Workers, managers, productivity : Kaizen in developing countries
MetadataShow full item record
Development practitioners and researchers have long been confronted to the reality of a productivity gap between developed and developing countries. However, the role of management methods as an important determinant for quality and productivity outcomes has only surfaced in the recent past, and little is known about the effectiveness of initiatives that aim to increase managerial capital and improve productivity in the private or public sector in developing countries. Kaizen, as a model that has attracted much attention and captured imaginations from the 1960s on, and that has been adopted in many firms all over the world, provides an interesting lens to study the mechanisms at stakes. Kaizen can be defined as an inclusive and participatory approach to continuous improvement in quality and productivity, rooted in a distinctive philosophy and using specific tools and methods. In 2015, the Japan International Cooperation Agency—Research Institute (JICA-RI) and the Global Development Network (GDN) felt that there would be high value in taking stock of the experiences of the various initiatives that disseminated and implemented Kaizen in different contexts and hence decided to join forces to document the adoption of Kaizen approaches.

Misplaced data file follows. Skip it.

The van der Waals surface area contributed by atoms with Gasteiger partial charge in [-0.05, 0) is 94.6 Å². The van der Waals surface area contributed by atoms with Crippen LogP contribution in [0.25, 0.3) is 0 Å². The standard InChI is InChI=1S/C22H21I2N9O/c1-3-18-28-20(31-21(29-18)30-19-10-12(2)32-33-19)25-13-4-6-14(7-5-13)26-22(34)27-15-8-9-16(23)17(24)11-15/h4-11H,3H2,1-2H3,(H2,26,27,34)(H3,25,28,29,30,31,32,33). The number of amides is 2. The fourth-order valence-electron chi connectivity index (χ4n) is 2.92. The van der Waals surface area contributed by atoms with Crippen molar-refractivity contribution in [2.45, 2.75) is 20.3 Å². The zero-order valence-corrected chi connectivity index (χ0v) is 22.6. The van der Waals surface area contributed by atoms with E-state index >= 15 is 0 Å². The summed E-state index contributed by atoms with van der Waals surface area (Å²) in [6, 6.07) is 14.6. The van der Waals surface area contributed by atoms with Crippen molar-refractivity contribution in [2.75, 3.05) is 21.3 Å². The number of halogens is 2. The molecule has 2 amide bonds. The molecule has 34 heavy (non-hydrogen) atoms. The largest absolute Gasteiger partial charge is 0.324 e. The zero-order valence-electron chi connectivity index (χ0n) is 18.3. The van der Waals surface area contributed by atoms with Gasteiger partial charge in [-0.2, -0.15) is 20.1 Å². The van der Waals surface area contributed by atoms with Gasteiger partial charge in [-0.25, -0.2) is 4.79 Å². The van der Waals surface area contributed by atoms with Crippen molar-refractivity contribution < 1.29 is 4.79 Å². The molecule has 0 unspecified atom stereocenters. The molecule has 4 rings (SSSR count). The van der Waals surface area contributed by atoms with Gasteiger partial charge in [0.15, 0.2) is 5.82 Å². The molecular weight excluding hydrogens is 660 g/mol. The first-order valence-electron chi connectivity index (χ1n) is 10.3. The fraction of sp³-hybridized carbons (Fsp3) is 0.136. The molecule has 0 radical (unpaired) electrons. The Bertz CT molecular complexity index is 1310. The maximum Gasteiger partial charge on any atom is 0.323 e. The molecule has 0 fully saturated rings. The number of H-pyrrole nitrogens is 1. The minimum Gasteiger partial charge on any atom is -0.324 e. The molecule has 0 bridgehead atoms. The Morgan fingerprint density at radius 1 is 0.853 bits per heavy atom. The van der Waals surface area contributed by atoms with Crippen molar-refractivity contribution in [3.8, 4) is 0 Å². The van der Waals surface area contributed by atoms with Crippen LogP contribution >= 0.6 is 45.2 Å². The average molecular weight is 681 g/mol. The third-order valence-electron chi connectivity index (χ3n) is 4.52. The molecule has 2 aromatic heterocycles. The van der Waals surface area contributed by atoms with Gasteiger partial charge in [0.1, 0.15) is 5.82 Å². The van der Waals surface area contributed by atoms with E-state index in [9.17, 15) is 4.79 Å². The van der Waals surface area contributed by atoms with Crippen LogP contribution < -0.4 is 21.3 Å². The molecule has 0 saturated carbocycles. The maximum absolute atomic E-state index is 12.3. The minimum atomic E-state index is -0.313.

Estadísticas Google Analytics
Respuesta Comentario Repositorio Expeditio
Gracias por tomarse el tiempo para darnos su opinión.